SUSAN GOODMAN (Senior Curator, Jewish Museum in NY): Chagall grew up in a shtetl in Vitebsk, in Belarus, and his family was Hassidic. Many of the images that we see throughout Chagall’s life derive from those early years. There’s the fish that keeps recurring that, perhaps, references the fact that his father was a laborer in a herring factory; the violin, which must relate back to the klezmer-players that he heard when he was a child, and, as he’s used it in many of the works, it seems to be a consoling instrument for these Jews that are in such dire straits. He personally experienced and knew about Jewish persecution and the pogroms that prevailed.

Susan Goodman

Solitude is an important work because it was created in direct response to Hitler’s election as chancellor in Germany. That was pretty early for him to do a painting with such despair, where we see the angel flying away as if abandoning the Jews to their fate.

In 1938, Chagall starts to use the image of the Jewish Jesus. He could think of no more powerful way to convey his anguish at the annihilation of European Jewry. He equated the Jewish Jesus on a cross with the martyred Jewish people and he really did believe that if he could show the Christian community that the persecution of the Jews was essentially persecuting a Jew just like Jesus, who was one of “us” and one of “them.” There was an equivalence there.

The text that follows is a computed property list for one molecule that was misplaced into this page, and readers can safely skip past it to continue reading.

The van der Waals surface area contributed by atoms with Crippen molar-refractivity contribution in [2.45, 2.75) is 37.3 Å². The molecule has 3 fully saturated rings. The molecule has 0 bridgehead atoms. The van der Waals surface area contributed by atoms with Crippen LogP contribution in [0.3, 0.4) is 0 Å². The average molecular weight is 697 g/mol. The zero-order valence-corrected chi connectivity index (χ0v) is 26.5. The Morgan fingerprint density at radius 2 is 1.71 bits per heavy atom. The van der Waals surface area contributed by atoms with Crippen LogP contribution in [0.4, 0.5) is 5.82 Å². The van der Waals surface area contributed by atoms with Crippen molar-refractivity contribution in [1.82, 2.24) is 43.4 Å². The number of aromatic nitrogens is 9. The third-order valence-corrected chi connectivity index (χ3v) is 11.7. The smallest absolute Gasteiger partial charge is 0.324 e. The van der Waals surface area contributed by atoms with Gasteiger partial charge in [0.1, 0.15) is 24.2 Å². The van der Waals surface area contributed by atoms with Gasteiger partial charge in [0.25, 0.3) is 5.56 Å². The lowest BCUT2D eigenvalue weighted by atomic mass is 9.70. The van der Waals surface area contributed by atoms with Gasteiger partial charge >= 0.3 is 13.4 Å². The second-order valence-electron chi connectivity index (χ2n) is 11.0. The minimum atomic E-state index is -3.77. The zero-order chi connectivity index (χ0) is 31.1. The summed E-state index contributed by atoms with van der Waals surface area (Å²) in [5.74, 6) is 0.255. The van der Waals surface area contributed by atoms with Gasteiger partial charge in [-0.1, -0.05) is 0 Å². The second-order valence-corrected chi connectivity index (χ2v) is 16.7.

That work that shows an explicit image of a Nazi comes from revelations in 1945 about the death camps, and Chagall was sitting in this country totally frustrated there was nothing he could do, and he felt the need to express it. It’s a very idiosyncratic work. And, in fact, the Jesus figure is nude, which is unusual for Chagall, and he’s wrapped in a tallit that covers his whole body.

He didn’t ever give up his connection to Judaism, he wasn’t an observant Jew, but as opposed to many of his co-religionists who actually did convert, Chagall never did. And, in fact he included and absorbed Jewish culture within his paintings, even the ones where he uses the Jewish Jesus.

In Exodus, it’s a complex theological painting, because there’s a Jesus figure, it’s definitely not Jewish, the figure is Jesus triumphant and it seems to me that the artist, Chagall, is identifying more with the Jesus figure than with Moses, who’s relegated to the right-hand corner.

The war was over. And the population needed a kind of spiritual uplift and hope, and to understand that the Jewish culture had survived. And he was able to provide this in a way that no other artist at the time could do. If we can contextualize the art that he created during these years and think about what he was going through, his experiences at the time, I think we will come up with a better understanding—a new understanding—of Chagall.

Chagall’s Jewish Jesus

This modern artist’s body of work was based on the Hebrew Bible and the Jewish Jesus, often depicted with tallit and phylacteries. In the crucified Christ he saw the personification of Jewish suffering, pain, and sadness.

View a selection of Chagall’s paintings from the exhibition “Chagall: Love, War, and Exile” at the Jewish Museum in New York: